Meta Explains Why It's Letting Trump Back On Facebook

A day after the riots at the U.S. Capitol building on January 6, 2021, Facebook parent company Meta made the decision to ban Donald Trump from its social media platforms. This wasn't a permanent ban, but rather the longest suspension Meta had issued for someone: two years. Trump was similarly banned from Twitter, something Elon Musk reversed soon after taking control of the company — though Trump didn't return as expected, resulting in Musk sharing memes in an attempt to lure him back.

"The suspension was an extraordinary decision taken in extraordinary circumstances," Meta President of Global Affairs Nick Clegg said in a new blog post that explains why the company is reinstating the account. Among other things, Clegg says that the company has concluded that "the risk has sufficiently receded" in regard to the present-day political and social climates. However, Meta promises that Trump's return won't be without a leash — or, as the company describes its new efforts, "guardrails."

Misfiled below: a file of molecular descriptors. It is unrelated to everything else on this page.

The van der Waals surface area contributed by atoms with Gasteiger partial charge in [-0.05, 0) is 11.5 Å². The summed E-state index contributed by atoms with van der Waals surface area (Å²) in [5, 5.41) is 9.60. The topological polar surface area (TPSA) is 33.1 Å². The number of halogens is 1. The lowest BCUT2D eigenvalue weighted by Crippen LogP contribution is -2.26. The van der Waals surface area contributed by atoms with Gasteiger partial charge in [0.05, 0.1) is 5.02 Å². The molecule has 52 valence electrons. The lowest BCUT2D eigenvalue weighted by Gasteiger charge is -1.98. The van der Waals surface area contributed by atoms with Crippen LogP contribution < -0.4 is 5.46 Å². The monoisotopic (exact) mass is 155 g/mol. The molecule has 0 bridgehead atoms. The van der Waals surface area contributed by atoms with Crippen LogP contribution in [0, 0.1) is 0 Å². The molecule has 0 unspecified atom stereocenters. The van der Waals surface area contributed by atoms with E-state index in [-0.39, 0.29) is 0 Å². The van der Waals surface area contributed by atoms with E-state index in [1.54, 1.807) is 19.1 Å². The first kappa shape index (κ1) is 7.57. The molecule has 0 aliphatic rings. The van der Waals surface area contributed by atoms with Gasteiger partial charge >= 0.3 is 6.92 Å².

Meta vows harsher penalties for repeat violations

Meta's blog post is a long one that digs into the reasoning behind Trump's Facebook and Instagram bans, as well as the reason the company has decided to reinstate them — something that will happen "in the coming weeks," according to Clegg. Once he does return to the platform — assuming he doesn't snub it in the same way as Twitter — Trump will be faced with certain "guardrails in place to deter repeat offenses," Meta says.

Among other things, Meta says that Trump is on thin ice due to having previously violated its policies. For this reason, should he return and then commit "repeat offenses," Meta warns that he will be suspended for up to another two years, though the duration could be as short as a single month. The duration ultimately depends on what the violation is, should it happen. 

Clegg acknowledges that Meta's decision "will be fiercely criticized" regardless of whether it maintains Trump's suspension or lets him back. In explaining its reason for reinstating the account, the company says, "As a general rule, we don't want to get in the way of open, public and democratic debate ... the public should be able to hear what their politicians are saying."